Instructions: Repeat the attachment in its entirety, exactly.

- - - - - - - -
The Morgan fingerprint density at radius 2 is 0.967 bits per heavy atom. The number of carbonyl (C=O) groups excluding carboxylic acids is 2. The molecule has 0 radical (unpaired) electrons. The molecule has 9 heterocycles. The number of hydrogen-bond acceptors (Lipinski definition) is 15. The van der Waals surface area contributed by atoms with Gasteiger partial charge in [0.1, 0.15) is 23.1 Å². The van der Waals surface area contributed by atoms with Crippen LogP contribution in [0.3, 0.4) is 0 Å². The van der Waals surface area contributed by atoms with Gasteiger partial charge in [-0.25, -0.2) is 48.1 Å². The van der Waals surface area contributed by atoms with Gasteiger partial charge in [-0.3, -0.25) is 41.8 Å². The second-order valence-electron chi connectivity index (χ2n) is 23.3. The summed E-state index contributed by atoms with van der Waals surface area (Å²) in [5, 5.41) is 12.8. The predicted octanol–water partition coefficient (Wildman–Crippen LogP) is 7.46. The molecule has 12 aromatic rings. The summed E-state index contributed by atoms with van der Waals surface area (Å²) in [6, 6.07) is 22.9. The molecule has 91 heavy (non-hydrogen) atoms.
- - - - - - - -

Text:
The Morgan fingerprint density at radius 2 is 0.967 bits per heavy atom. The number of carbonyl (C=O) groups excluding carboxylic acids is 2. The molecule has 0 radical (unpaired) electrons. The molecule has 9 heterocycles. The number of hydrogen-bond acceptors (Lipinski definition) is 15. The van der Waals surface area contributed by atoms with Gasteiger partial charge in [0.1, 0.15) is 23.1 Å². The van der Waals surface area contributed by atoms with Crippen LogP contribution in [0.3, 0.4) is 0 Å². The van der Waals surface area contributed by atoms with Gasteiger partial charge in [-0.25, -0.2) is 48.1 Å². The van der Waals surface area contributed by atoms with Gasteiger partial charge in [-0.3, -0.25) is 41.8 Å². The second-order valence-electron chi connectivity index (χ2n) is 23.3. The summed E-state index contributed by atoms with van der Waals surface area (Å²) in [5, 5.41) is 12.8. The predicted octanol–water partition coefficient (Wildman–Crippen LogP) is 7.46. The molecule has 12 aromatic rings. The summed E-state index contributed by atoms with van der Waals surface area (Å²) in [6, 6.07) is 22.9. The molecule has 91 heavy (non-hydrogen) atoms.